I think it depends on the tides and if there are boats passing. The police told me afterwards that there’s quite a big undercurrent in the Thames that pulls you under which I was sort of experiencing, but luckily, not to the extent that it completely sucked me away. But you do feel this current pulling you under and that makes it quite hard to swim. And I also knew about it being a bit treacherous because there was a guy who jumped in a few weeks before, also to save a girl from drowning at London Bridge and he drowned. The currents pulled him under and a second guy jumped in and was able to say this girl. I knew all of that; it was going through my head at the time, but as I understood it, he was in the middle of the river and this girl was close to the side and I thought, I’m not going to be pulled under if I jump from the side – and luckily, I wasn’t.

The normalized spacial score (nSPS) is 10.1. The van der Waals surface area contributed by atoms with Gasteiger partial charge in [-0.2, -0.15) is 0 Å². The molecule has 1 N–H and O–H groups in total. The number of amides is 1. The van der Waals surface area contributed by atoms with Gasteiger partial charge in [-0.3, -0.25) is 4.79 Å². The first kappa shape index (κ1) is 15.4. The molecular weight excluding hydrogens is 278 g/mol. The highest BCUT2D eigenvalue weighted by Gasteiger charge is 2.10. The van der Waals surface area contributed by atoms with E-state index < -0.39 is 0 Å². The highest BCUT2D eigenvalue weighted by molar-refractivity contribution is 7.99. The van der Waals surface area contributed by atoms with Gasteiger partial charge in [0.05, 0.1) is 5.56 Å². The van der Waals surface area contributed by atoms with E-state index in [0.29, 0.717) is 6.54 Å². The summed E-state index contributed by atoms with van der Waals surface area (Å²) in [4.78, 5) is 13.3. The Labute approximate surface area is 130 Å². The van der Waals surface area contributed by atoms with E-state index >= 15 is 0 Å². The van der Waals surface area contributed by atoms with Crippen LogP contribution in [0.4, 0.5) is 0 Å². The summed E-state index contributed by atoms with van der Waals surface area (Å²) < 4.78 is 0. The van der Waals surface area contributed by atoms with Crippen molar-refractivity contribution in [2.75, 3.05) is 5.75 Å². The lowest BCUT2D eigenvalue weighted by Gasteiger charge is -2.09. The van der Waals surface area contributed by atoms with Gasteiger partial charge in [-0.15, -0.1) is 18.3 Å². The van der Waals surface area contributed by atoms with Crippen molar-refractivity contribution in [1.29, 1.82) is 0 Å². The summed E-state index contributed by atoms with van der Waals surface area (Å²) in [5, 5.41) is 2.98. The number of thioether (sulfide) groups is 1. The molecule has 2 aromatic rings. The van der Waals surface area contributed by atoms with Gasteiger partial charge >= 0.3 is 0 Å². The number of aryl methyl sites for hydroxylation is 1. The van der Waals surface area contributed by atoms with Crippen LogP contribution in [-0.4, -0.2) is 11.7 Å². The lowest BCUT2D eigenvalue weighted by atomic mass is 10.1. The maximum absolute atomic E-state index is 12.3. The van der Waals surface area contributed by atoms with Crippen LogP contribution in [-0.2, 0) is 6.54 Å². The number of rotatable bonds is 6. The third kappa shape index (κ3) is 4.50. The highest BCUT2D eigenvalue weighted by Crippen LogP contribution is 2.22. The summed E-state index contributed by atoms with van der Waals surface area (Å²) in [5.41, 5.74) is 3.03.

A past to prepare for lifesaving, and a full year to recover

I went to school at Paul Roos Gymnasium, where I played water polo and I was quite competitive, and also at university. Then living in Stellenbosch and in Cape Town; you spend a lot of time in the ocean. I would say I have been a waterbaby my whole life. I also had a little bit of experience in lifesaving and was taught to life-save, so I knew what to do when you see someone drowning and what to expect. One of the expectations is that once you reach someone who is drowning, they’re going to climb on top of you and sort of fight you, use you as a floating device and you need to be prepared for that. She did do that. My leg was pretty badly injured so that was actually quite hard. I was underwater quite a lot and it was hard to fight her off and try to swim or keep us afloat. But I was able to put her in like a headlock and calm her down and luckily when she realised I was saving her, she just completely relaxed and let me put her on my chest and I swam her to shore.